Who says that mission trips have to be all work and no play? Well, certainly not Global Alliance for Africa (GAA), which combines tourist fun and mission work with local communities in Africa. It is remarkable what two weeks in a foreign country will do to you! In March of 2009, I traveled with a group of about 12 people, of whom I only knew my Aunt Kristina, to Kenya and Tanzania, Africa. We journeyed through slums of Nairobi, upper class resorts in game parks, hotels with bed bugs, and other hotels exhibiting Maasai Culture.
Day One tested our mettle. The start of our community work was with a women’s group in Kibera. The women produced items for sale in an atmosphere of squalor. We became very good friends in just one day with the artists in a colony in Kitengela. Leaving our new friends, we endured a long walk over a very unstable bridge, which threatened a quick drop into a rocky stream. We overcame one fear already! The hard part is over right?! Not even close.
Always having an interesting drive, we traveled for hours to communities that had children’s art groups, safe water systems, and fishing systems. All are a part of GAA, they are communities that need help thriving. This non-profit organization helps such communities, and encourages sustainability. The trips were long, but made fun by travel mates. Dirt roads, like you couldn’t believe, crazy drivers, broken down cars, popped tires, and more hindered our trip. Did you know the number one cause of death in kenya is car accidents?! We created a list of all the funny or strange things we said throughout the trip, as were riding along in the vans. (“We are going to have some ZZ’s in TZ.”) On one of these car rides to Maasai Mara, we got into an accident, while driving behind the other van. In a cloud of dust, we hit a pot hole and flew into a sand dune, no one was hurt, but the van. Seat belts are a must!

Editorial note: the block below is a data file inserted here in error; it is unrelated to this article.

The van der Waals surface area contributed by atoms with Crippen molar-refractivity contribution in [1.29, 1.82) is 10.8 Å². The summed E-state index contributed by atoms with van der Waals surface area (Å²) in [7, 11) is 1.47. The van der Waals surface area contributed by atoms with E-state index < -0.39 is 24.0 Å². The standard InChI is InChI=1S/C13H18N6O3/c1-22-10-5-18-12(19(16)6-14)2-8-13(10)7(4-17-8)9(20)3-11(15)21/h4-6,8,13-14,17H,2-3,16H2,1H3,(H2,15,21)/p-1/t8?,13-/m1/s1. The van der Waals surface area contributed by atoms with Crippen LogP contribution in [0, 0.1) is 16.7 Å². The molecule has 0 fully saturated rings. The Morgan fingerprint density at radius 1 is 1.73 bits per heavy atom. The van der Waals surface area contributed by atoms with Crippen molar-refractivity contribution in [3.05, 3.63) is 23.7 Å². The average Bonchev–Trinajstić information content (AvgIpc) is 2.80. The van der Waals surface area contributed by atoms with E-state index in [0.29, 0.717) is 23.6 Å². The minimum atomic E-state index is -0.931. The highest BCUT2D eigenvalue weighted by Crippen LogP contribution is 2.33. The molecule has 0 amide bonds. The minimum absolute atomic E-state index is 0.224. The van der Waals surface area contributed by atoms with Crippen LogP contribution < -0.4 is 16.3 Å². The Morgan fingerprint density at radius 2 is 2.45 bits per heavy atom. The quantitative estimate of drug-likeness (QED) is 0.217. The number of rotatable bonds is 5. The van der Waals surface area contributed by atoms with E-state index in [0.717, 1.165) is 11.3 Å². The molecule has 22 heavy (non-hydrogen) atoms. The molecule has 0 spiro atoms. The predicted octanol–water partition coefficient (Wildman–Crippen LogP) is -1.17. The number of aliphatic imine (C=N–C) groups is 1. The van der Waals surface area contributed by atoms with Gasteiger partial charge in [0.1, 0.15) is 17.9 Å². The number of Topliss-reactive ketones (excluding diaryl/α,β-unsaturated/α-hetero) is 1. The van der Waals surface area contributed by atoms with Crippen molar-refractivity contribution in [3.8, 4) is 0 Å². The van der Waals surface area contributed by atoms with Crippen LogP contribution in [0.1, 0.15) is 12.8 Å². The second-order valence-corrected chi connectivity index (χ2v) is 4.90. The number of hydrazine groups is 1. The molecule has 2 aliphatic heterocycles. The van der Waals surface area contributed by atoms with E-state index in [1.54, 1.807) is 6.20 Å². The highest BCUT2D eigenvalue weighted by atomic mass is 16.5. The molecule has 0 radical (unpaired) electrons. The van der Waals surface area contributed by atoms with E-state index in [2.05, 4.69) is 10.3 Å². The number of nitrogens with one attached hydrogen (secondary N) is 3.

Always expect the unexpected, we met Barack Obama’s grandmother! When traveling, always be prepared for what is going to happen, because you never know what will happen. Amazing encounters may occur, like when my travel group was in Kogelo, Africa, and we met Sarah Obama. It was unexpected and so memorable. She does not speak Swahili, the native language, so Barack’s cousin had to translate. She had guards and a fence around her home, for protection against rival politics. Our group was robbed at a restaurant, two ladies purses, with their I.D. and passports were taken. When we called the Embassy, we got very little help.
I have learned that while traveling, have fun, go a little crazy. Traveling with a group, its not easy to get along with everyone, so accentuate the good, and make the best out of the bad. I would go back in a heart beat.
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